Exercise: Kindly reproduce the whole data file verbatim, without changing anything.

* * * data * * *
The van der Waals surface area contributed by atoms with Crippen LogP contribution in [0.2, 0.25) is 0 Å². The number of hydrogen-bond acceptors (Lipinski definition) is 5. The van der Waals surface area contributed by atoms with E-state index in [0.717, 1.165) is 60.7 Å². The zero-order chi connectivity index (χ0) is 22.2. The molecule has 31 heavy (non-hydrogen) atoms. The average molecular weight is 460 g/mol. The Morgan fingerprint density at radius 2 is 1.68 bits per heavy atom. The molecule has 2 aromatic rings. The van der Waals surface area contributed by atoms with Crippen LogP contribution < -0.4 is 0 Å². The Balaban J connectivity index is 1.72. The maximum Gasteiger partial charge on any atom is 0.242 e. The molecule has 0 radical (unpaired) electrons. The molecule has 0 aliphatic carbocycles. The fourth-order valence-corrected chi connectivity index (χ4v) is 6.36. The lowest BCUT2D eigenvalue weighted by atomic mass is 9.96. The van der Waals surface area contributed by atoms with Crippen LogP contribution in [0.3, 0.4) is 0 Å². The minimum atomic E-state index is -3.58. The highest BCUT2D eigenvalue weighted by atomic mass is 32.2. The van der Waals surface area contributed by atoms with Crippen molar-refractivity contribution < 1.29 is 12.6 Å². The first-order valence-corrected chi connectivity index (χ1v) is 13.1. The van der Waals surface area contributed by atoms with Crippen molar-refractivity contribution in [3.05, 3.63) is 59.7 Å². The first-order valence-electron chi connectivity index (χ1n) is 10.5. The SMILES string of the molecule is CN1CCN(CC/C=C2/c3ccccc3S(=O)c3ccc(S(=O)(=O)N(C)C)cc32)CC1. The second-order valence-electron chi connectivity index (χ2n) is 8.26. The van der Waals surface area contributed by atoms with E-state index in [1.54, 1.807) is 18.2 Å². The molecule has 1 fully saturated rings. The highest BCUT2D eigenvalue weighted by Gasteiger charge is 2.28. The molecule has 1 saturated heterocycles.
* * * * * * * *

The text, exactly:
The van der Waals surface area contributed by atoms with Crippen LogP contribution in [0.2, 0.25) is 0 Å². The number of hydrogen-bond acceptors (Lipinski definition) is 5. The van der Waals surface area contributed by atoms with E-state index in [0.717, 1.165) is 60.7 Å². The zero-order chi connectivity index (χ0) is 22.2. The molecule has 31 heavy (non-hydrogen) atoms. The average molecular weight is 460 g/mol. The Morgan fingerprint density at radius 2 is 1.68 bits per heavy atom. The molecule has 2 aromatic rings. The van der Waals surface area contributed by atoms with Crippen LogP contribution < -0.4 is 0 Å². The Balaban J connectivity index is 1.72. The maximum Gasteiger partial charge on any atom is 0.242 e. The molecule has 0 radical (unpaired) electrons. The molecule has 0 aliphatic carbocycles. The fourth-order valence-corrected chi connectivity index (χ4v) is 6.36. The lowest BCUT2D eigenvalue weighted by atomic mass is 9.96. The van der Waals surface area contributed by atoms with Crippen LogP contribution in [0.3, 0.4) is 0 Å². The minimum atomic E-state index is -3.58. The highest BCUT2D eigenvalue weighted by atomic mass is 32.2. The van der Waals surface area contributed by atoms with Crippen molar-refractivity contribution < 1.29 is 12.6 Å². The first-order valence-corrected chi connectivity index (χ1v) is 13.1. The van der Waals surface area contributed by atoms with Crippen molar-refractivity contribution in [3.05, 3.63) is 59.7 Å². The first-order valence-electron chi connectivity index (χ1n) is 10.5. The SMILES string of the molecule is CN1CCN(CC/C=C2/c3ccccc3S(=O)c3ccc(S(=O)(=O)N(C)C)cc32)CC1. The second-order valence-electron chi connectivity index (χ2n) is 8.26. The van der Waals surface area contributed by atoms with E-state index in [1.54, 1.807) is 18.2 Å². The molecule has 1 fully saturated rings. The highest BCUT2D eigenvalue weighted by Gasteiger charge is 2.28. The molecule has 1 saturated heterocycles.